Practice relating to Rule 66. Non-Hostile Contacts between the Parties to the Conflict
Germany’s Military Manual (1992) states: “A cessation of hostilities is regularly preceded by negotiations with the adversary. In the area of operations the parties to the conflict frequently use parlementaires for this purpose.”
The manual adds:
Apart from detaching parlementaires, the parties to a conflict may also communicate with each other through the intermediary of Protecting Powers. Protecting Powers are neutral or other states not parties to the conflict which safeguard the rights and interests of a party to the conflict and those of its nationals vis-à-vis an adverse party to the conflict … Particularly the International Committee of the Red Cross may act as a so-called substitute … if the parties to the conflict cannot agree upon the designation of a Protecting Power …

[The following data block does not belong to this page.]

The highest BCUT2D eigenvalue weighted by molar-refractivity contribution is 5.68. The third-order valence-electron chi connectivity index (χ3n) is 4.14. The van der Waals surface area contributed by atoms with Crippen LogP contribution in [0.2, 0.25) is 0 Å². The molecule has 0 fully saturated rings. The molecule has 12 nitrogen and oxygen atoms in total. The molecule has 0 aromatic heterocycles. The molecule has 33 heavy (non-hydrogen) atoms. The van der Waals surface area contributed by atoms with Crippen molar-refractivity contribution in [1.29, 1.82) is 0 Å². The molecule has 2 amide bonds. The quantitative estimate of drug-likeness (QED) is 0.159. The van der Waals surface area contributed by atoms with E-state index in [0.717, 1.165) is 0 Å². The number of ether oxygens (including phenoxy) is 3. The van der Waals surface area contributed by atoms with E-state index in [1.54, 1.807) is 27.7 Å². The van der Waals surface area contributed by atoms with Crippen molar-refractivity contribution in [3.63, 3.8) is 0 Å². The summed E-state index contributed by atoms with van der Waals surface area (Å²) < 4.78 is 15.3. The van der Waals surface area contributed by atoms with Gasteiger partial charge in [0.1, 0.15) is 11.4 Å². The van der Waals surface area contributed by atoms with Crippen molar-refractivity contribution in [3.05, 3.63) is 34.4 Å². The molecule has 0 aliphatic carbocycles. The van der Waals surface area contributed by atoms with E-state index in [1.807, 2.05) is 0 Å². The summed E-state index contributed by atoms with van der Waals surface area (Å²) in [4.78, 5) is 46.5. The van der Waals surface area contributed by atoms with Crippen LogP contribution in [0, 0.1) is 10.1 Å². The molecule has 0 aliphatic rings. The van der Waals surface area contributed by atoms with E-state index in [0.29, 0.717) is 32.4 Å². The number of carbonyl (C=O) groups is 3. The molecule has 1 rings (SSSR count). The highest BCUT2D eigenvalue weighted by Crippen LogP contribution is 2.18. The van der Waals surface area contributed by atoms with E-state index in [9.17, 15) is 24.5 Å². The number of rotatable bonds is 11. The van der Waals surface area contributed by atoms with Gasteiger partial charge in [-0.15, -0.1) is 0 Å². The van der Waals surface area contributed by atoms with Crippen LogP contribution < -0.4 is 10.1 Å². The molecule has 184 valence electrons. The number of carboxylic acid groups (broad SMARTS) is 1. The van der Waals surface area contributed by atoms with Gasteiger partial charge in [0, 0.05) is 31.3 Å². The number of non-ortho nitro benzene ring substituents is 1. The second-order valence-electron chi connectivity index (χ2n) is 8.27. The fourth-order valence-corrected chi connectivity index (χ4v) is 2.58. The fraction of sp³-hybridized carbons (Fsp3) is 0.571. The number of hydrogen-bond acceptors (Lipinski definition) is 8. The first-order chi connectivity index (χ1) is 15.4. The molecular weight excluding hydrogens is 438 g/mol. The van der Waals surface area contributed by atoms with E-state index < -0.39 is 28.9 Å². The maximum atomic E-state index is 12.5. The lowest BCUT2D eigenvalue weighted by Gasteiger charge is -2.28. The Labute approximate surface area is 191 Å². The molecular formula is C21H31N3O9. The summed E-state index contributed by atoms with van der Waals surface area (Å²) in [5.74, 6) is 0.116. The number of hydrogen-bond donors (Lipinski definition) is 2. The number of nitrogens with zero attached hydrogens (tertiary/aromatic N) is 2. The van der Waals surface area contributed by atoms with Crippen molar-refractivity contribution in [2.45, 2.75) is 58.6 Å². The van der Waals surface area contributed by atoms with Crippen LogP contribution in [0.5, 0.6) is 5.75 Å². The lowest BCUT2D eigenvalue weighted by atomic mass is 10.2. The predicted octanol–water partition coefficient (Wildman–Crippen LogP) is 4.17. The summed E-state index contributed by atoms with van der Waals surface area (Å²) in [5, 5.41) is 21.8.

A cease-fire is defined as a temporary interruption of military operations which is limited to a specific area and will normally be agreed upon between the local commanders. It shall regularly serve humanitarian purposes, in particular searching for and collecting the wounded and the shipwrecked, rendering first aid to these persons, and removing civilians.